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What is an Audiometry test? 

Audiometry is a relatively simple test, which is done to test one’s ability to hear sounds. Hearing occurs when sound (in the form of waves) from the environment enters the ear and nerves in the inner ear from transfer it in the form of impulses to the brain for interpretation.
Audiometry tests assess air conduction (when sound waves travel to the inner ear through the ear canal, eardrum and the middle ear) and bone conduction (when sound waves pass through bones around and behind the ear) to check the hearing of an individual.

  1. Why is an Audiometry test performed?
  2. How do you prepare for an Audiometry test?
  3. How is an Audiometry test performed?
  4. What do Audiometry test results indicate?

An audiometry test is primarily performed to assess the hearing ability of an individual. It may be done as a part of routine health check-up in healthy persons. However, audiometry becomes imperative to perform if the individual reports a noticeable loss of hearing. There can be multiple causes for hearing loss, which include:

Sensorineural hearing loss may occur if the hair cells in cochlea do not function properly or if the nerve that carries auditory information to the brain is damaged. In a few cases, loss of hearing may be directly linked to brain damage. In such conditions, hearing loss is likely to be permanent. But usually, it ranges from mild to severe. 

Most health care organisations suggest that people who are exposed to prolonged loud music or occupation-based noise should undergo an audiometry test regularly. For example, adolescents who listen to music at a very high volume are prone to music-induced hearing loss and should hence go for regular checkups of their hearing ability.

No special preparation is required for an audiometry examination. The instructions for the exam will be given before the test, make sure that you follow them accurately. There are no risks associated with audiometry tests since it is a non-invasive procedure. 

Audiometry tests may begin simply with simple hearing tests in a doctor’s office. You may be asked to complete a questionnaire, which will enquire about the various issues that you may be facing with your hearing ability. Thereafter, a simple test, which involves hearing whispered voices or tones from an ear examination scope or tuning forks, may be done.
However, to obtain the exact measure of hearing, the following test will be done

  • Audiogram: It is also known as pure tone testing. The doctor will ask you to wear earphones attached to an audiometer. One ear at a time is subjected to pure tones. You will have to signal every time you hear a sound. While administering this test, the doctor makes a note of the minimum volume that you require to hear each tone. In addition to this test, a bone oscillator will be placed against your mastoid bone (behind your ear) to test bone conduction.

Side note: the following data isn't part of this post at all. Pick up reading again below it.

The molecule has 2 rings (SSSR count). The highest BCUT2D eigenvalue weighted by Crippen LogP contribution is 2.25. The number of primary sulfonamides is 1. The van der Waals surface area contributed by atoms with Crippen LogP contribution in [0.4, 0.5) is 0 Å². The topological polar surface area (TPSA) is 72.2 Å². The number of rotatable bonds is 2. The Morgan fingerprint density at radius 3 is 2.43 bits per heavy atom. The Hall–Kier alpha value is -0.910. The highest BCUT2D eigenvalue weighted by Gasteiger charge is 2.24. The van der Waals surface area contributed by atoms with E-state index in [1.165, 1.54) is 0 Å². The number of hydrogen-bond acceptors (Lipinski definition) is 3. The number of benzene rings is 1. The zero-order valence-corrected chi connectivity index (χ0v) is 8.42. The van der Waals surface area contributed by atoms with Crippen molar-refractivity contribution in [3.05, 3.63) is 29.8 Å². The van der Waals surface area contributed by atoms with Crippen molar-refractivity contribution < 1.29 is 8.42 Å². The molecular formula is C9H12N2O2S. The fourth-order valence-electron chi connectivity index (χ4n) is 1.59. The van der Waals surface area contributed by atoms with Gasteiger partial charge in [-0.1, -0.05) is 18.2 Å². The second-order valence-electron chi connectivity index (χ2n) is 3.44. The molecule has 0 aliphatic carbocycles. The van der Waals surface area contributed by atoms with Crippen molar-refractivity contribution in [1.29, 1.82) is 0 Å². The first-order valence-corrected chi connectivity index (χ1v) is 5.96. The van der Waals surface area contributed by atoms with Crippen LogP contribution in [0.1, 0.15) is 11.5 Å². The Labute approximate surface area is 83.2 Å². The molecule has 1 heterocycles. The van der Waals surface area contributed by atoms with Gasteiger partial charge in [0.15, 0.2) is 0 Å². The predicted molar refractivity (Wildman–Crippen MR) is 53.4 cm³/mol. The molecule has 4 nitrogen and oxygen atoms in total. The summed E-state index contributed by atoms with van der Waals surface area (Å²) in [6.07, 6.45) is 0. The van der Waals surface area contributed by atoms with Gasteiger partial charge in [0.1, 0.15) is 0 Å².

• Speech audiometry: Speech audiometry test helps to determine an individual's ability to detect and repeat spoken words at varying volumes, which are made to hear through a headset
  • Immittance audiometry: Eardrum function and flow of sound passing the middle ear are determined using this test. For the test, a probe will be inserted into your ear and fixed over your ear so no air could pass through it. Air is pumped through the probe to change the pressure within the ear at regular intervals. The response of eardrum to varying sounds and pressures is then noted to determine the extent of sound conduction within the ear

The following would be classified as normal results:

  • Ability to hear a whisper and normal speech without strain and discomfort
  • Ability to hear the tuning fork through air and bone
  • Ability to hear tones from 250 to 8000 Hertz at 25 decibels (dB) or lower in a detailed audiometry test 

If the results are abnormal, it may indicate the inability to hear high or low tones. When a person is unable to hear pure tones below 25 dB, he/she is said to have hearing loss.

Disclaimer: All results must be clinically correlated with the patient’s complaints to make a complete and accurate diagnosis. The above information is provided from a purely educational perspective and is in no way a substitute for medical advice from a qualified doctor.  

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References

  1. American Hearing Research Foundation. Hearing and balance. New York, USA
  2. MedlinePlus Medical Encyclopedia: US National Library of Medicine; Audiometry
  3. Centre for Health Informatics. [Internet]. National Institute of Health and Family Welfare Audiometry procedure mannual
  4. Better health channel. Department of Health and Human Services [internet]. State government of Victoria; Hearing tests
  5. Saunders AZ, Stein AV, Shuster NL. Audiometry. Clinical Methods: The History, Physical, and Laboratory Examinations. 3rd edition. Boston: Butterworths; 1990. Chapter 133
  6. Kileny PR, Zwolan TA. Diagnostic audiology. In: Flint PW, Haughey BH, Lund V, et al, eds. Cummings Otolaryngology: Head and Neck Surgery. 6th ed. Philadelphia, PA: Elsevier Saunders; 2015:chap 133.